Ms Shipley: To ask the Chancellor of the Exchequer if he will make a statement on the European Commission investigation into stamp duty relief for deprived areas; what steps are being taken to ensure a speedy resolution of the investigation; what impact the continuation of the investigation has on the implementation of his policy on stamp duty relief for deprived areas; and if he will use other forms of financial support for development in these areas. 
John Healey: The extension of the stamp duty relief for disadvantaged areas for non-residential property above the £150,000 limit is currently subject to a state aid investigation by the Commission. Such investigations are normal for an innovative scheme such as this which does not conform precisely with any existing Commission guidelines. The investigation is necessary to establish whether the measure will adversely affect trading conditions to an extent contrary to the common interest and it gives interested parties, including other member states, a chance to comment. We are working closely with the European Commission to progress matters as quickly as possible. Those purchasing property for amounts up to £150,000 in the areas which qualify for the relief are already benefiting from the measure. In addition to the stamp duty relief, the Urban White Paper fiscal measures package provided a cut in VAT to 5 per cent. to encourage renovation and conversion of existing property; 100 per cent. capital allowances for creating flats over shops, 150 per cent. accelerated tax credits to help clean-up contaminated land; and the Government are now implementing the Community Development Venture Fund which will also support enterprise and regeneration in these areas.
Mr. Tynan: To ask the Chancellor of the Exchequer what research his Department has carried out to ascertain whether fuel duty differential encourages people to buy more environmentally friendly cars. 
John Healey: Fuel duty differentials have proved very successful in encouraging the introduction of cleaner fuels such as ultra-low sulphur petrol and diesel throughout the UK. In addition, favourable duty rates for liquefied petroleum gas (LPG) combined with purchase grants through the Government sponsored PowerShift programme have led to a substantial increase in the number of LPG vehicles from less than 6,000 in 1996 to around 65,000 now.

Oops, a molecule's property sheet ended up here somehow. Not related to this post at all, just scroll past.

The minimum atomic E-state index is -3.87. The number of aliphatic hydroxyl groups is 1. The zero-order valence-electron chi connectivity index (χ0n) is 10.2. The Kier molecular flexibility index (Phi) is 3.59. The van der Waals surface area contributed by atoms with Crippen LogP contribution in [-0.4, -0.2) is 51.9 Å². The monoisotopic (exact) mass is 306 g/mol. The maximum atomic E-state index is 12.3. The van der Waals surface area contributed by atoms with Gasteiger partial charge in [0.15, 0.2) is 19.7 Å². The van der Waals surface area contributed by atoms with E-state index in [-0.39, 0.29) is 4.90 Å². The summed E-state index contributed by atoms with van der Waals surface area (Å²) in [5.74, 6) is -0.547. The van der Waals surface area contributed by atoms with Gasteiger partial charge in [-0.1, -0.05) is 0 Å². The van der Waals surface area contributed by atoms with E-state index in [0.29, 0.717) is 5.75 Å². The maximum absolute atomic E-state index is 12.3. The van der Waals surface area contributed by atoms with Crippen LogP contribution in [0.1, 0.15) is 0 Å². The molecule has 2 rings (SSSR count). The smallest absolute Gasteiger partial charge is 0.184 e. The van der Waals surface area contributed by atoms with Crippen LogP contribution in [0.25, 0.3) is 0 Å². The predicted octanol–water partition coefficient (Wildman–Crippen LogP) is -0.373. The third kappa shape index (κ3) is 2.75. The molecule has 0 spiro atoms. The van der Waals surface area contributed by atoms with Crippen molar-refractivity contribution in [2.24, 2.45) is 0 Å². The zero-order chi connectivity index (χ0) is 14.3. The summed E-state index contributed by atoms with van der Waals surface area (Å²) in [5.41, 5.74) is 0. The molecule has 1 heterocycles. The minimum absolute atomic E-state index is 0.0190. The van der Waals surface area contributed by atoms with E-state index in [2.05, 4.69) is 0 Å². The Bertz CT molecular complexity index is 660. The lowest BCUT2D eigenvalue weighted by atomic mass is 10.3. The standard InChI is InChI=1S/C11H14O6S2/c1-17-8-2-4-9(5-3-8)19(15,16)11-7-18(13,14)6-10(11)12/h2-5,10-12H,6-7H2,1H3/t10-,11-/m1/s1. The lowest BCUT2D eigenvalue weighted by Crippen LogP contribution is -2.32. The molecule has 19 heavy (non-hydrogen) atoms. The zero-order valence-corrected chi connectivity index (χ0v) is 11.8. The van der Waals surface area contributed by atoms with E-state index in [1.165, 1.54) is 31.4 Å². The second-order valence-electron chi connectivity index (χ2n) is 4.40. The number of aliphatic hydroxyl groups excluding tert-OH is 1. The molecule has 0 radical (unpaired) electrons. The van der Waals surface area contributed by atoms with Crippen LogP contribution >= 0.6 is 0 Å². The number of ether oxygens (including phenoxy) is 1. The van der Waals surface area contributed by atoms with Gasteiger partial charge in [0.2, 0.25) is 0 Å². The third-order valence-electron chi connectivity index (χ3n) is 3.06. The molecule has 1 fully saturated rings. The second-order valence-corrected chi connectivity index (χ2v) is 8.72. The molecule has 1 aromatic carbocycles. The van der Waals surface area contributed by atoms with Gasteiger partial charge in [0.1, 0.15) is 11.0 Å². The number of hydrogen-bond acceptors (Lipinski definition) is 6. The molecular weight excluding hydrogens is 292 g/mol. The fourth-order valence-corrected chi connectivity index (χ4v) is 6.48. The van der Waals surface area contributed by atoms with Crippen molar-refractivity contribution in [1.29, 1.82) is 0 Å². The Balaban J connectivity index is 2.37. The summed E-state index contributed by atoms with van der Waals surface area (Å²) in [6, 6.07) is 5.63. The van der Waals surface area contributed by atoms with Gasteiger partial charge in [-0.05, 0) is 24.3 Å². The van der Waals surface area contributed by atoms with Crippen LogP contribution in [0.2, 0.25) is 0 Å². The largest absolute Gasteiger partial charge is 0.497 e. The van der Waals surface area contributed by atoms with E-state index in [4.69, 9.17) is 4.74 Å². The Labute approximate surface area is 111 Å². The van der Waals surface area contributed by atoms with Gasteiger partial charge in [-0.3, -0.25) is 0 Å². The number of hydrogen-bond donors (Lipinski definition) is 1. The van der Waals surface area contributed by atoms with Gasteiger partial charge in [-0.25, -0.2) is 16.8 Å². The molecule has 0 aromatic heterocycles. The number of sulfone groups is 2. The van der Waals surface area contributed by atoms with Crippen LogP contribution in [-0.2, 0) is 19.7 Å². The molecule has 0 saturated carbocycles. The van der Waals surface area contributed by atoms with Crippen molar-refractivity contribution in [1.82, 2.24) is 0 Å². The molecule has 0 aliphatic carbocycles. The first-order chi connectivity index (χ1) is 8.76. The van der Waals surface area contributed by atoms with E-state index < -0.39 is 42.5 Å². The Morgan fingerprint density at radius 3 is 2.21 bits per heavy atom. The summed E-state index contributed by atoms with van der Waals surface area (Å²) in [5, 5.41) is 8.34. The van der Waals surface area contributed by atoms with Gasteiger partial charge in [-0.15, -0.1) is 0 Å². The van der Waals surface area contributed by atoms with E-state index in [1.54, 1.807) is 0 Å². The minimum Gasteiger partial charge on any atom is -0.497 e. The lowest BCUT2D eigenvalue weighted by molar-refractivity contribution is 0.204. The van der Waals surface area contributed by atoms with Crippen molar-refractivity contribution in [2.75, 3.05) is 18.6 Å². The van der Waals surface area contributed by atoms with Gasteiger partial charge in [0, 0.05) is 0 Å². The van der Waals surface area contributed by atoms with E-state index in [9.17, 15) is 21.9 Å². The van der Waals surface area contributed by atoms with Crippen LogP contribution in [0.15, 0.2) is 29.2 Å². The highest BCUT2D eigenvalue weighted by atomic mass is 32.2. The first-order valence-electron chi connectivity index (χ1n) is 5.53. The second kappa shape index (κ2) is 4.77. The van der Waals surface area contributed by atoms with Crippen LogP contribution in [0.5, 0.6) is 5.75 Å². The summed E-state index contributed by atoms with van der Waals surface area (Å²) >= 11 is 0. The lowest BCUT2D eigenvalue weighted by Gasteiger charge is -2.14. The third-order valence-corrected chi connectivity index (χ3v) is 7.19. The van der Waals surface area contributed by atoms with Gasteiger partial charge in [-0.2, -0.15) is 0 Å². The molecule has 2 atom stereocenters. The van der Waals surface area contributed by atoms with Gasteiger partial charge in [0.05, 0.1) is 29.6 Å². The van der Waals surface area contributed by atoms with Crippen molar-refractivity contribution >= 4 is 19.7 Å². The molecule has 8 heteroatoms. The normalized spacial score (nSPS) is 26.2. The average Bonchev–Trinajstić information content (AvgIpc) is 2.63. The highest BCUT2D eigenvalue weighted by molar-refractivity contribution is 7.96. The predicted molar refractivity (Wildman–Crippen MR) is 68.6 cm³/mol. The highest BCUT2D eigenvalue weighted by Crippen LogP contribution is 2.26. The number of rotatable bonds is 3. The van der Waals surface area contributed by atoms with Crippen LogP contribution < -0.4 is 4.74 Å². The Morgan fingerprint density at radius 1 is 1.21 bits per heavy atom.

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Mr. Barker: To ask the Chancellor of the Exchequer what the total revenues were he would have received during 200102 as a result of the climate change levy, had all those eligible paid the levy at the full amount. 
John Healey: Projected revenue and revenue outturns from the climate change levy were published in the Financial Statement and Budget Report 2002 in Table C.7. Projected revenues from individual measures (including exemptions) are in Table A.1 and are discussed on page 167. There is no reliable estimate for the cost of the reduced rate for energy intensive users and horticultural producers.
Mr. Paul Marsden: To ask the Secretary of State for Work and Pensions how much the "Open to Change" advertisements have cost to run in national and local media; and if he will make a statement. 
"Open to Change" builds on two successful earlier campaigns to promote the DDA and the Disability Rights Commission. This campaign was designed to increase awareness and understanding of the DDA among specifically small and medium sized service providers. In particular, "Open to Change" publicises how these providers will have to make their services accessible to disabled people under the final phase of the Act, which comes into force in 2004.
The campaign encourages service providers to take action, seek advice on how their business could be adapted to meet legal requirements and improve the services they offer to disabled customers. It signposts SMEs to the Disability Rights Commission as a source of advice and support.